We asked for the park to open in April, in order to avoid people having to park on the busy highway while trying to get into the park in order to enjoy the first warm days.
We asked for the goals to be set up for soccer play.
We asked that the lines for soccer play be painted, since we are paying for use of soccer fields.
We want to have the city representatives quit fighting SASA and realize the value it brings to the community through volunteerism, visitor revenue for our local businesses and healthy growth environment for our children.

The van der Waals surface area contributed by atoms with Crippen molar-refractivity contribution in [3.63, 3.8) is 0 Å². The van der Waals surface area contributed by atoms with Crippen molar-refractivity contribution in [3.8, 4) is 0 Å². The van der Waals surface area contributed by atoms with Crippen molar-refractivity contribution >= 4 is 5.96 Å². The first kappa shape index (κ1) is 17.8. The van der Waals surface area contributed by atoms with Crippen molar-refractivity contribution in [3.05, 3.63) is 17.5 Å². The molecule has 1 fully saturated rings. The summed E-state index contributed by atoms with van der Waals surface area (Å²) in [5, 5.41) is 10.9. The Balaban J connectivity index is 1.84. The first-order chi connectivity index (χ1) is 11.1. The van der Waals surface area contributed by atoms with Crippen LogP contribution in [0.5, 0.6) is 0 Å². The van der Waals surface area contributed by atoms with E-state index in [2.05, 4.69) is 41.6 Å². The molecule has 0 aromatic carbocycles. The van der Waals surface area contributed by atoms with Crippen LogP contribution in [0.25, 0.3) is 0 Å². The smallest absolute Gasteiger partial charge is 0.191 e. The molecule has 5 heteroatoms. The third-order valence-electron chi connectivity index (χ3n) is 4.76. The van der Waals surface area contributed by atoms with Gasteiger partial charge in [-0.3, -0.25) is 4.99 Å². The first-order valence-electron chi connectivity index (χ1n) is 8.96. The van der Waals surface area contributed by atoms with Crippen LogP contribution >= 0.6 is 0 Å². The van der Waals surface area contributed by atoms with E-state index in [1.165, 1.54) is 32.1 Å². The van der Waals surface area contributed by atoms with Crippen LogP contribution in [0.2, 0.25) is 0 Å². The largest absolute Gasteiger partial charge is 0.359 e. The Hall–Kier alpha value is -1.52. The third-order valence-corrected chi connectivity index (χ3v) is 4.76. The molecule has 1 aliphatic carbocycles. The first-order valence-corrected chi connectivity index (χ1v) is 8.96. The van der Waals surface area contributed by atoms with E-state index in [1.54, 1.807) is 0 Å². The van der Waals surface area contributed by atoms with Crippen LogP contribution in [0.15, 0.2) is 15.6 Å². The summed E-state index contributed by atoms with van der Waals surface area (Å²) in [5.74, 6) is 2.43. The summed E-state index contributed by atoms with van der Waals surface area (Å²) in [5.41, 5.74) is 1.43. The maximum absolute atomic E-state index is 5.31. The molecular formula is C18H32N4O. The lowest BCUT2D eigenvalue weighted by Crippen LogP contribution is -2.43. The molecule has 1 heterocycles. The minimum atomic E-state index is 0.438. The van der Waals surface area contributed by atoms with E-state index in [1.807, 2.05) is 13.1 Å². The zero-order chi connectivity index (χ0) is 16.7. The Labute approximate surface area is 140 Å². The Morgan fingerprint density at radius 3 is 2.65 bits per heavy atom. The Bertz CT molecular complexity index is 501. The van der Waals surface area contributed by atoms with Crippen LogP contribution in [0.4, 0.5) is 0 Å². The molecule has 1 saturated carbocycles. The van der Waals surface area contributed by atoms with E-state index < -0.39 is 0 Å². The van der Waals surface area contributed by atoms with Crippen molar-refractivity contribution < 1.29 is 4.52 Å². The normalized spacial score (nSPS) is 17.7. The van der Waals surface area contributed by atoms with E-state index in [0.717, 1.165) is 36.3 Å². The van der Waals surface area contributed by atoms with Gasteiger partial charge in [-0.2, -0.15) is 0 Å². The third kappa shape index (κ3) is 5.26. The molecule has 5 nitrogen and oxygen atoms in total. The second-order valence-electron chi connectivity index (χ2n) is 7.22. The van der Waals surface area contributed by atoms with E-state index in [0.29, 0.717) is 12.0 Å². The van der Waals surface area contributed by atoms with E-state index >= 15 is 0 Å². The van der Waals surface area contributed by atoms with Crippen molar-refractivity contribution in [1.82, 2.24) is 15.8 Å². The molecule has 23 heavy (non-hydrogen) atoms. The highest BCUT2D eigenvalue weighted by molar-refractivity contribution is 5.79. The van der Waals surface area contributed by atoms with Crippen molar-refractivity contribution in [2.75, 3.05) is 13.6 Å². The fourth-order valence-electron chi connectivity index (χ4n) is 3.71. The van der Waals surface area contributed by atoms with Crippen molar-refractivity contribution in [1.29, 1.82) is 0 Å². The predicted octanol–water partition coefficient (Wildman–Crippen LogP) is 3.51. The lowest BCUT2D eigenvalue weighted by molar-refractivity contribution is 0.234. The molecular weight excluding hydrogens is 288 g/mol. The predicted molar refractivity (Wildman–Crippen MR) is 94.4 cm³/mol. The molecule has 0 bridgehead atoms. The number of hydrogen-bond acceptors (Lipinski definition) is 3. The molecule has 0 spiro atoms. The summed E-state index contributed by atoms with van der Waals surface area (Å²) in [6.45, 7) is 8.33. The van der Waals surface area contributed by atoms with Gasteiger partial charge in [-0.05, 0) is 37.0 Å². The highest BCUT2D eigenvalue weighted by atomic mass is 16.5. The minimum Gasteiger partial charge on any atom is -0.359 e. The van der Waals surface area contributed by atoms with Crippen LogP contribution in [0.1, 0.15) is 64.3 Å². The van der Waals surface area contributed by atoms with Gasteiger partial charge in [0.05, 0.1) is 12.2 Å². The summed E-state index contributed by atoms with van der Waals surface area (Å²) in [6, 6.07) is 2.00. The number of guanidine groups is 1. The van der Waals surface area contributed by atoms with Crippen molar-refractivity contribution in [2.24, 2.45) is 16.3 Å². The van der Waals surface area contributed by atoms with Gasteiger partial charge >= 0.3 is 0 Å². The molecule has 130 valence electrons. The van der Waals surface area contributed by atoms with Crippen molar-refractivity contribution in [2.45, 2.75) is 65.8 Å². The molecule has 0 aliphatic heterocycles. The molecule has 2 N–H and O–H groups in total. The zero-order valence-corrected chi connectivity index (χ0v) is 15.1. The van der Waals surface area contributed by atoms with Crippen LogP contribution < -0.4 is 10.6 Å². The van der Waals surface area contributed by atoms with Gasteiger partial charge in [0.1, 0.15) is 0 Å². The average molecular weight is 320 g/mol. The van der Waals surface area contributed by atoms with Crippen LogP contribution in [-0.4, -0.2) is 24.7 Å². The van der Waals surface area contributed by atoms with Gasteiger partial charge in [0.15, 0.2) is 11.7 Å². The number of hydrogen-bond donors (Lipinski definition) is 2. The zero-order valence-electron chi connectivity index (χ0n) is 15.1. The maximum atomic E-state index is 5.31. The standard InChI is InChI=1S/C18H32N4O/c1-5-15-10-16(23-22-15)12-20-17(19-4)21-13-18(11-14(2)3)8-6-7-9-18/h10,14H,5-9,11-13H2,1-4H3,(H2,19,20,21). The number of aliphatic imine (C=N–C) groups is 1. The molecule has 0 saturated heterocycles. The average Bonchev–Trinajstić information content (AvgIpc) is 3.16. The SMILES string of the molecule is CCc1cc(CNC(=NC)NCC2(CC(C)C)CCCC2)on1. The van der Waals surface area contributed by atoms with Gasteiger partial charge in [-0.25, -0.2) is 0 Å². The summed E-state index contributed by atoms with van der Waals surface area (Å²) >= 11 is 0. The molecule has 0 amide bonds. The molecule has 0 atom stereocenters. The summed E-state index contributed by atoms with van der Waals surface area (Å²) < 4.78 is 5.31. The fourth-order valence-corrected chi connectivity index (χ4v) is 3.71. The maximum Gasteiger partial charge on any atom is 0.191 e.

We want peace and support for our children.
We want to be able to use the public schools’ fields, including the football fields, for the children.
SASA volunteers and both Antonio and I are grateful to all the communities who have welcomed us with open arms and continue to support us. SASA, out of respect to all the communities who support it, changed its name to State Arts & Sports Association, thus belonging to every community. We are proud of our volunteers and especially our children who have made SASA what it is today.
If you have any questions, want to be part of SASA, become a sponsor, want to coach or help in the arts, or just show your support, don’t hesitate. Call us today (509) 588-7809, or visit us at C&H Trucking Academy, 340 South 6th Street, Sunnyside, and soon in Granger.
Thank you, from the bottom of our hearts.